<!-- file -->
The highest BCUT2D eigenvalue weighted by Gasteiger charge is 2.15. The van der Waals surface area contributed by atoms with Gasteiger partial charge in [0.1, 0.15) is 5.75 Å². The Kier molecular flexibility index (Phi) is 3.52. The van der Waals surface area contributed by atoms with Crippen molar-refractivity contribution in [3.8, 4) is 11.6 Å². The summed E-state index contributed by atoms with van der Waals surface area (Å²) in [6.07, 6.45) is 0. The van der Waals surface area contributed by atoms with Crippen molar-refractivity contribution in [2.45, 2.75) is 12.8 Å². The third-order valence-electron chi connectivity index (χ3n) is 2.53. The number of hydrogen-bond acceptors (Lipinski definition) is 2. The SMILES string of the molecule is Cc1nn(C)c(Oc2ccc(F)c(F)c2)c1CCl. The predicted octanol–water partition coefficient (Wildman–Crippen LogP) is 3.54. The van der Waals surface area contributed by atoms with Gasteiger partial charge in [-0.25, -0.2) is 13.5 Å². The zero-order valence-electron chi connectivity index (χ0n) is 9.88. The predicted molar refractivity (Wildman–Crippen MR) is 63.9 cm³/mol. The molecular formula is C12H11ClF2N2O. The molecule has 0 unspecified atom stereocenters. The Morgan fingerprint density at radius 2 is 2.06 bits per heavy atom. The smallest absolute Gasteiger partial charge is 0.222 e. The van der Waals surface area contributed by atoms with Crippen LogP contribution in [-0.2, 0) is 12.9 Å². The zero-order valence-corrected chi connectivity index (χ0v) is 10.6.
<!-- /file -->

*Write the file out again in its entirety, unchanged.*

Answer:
The highest BCUT2D eigenvalue weighted by Gasteiger charge is 2.15. The van der Waals surface area contributed by atoms with Gasteiger partial charge in [0.1, 0.15) is 5.75 Å². The Kier molecular flexibility index (Phi) is 3.52. The van der Waals surface area contributed by atoms with Crippen molar-refractivity contribution in [3.8, 4) is 11.6 Å². The summed E-state index contributed by atoms with van der Waals surface area (Å²) in [6.07, 6.45) is 0. The van der Waals surface area contributed by atoms with Crippen molar-refractivity contribution in [2.45, 2.75) is 12.8 Å². The third-order valence-electron chi connectivity index (χ3n) is 2.53. The number of hydrogen-bond acceptors (Lipinski definition) is 2. The SMILES string of the molecule is Cc1nn(C)c(Oc2ccc(F)c(F)c2)c1CCl. The predicted octanol–water partition coefficient (Wildman–Crippen LogP) is 3.54. The van der Waals surface area contributed by atoms with Gasteiger partial charge in [-0.25, -0.2) is 13.5 Å². The zero-order valence-electron chi connectivity index (χ0n) is 9.88. The predicted molar refractivity (Wildman–Crippen MR) is 63.9 cm³/mol. The molecular formula is C12H11ClF2N2O. The molecule has 0 unspecified atom stereocenters. The Morgan fingerprint density at radius 2 is 2.06 bits per heavy atom. The smallest absolute Gasteiger partial charge is 0.222 e. The van der Waals surface area contributed by atoms with Crippen LogP contribution in [-0.2, 0) is 12.9 Å². The zero-order valence-corrected chi connectivity index (χ0v) is 10.6.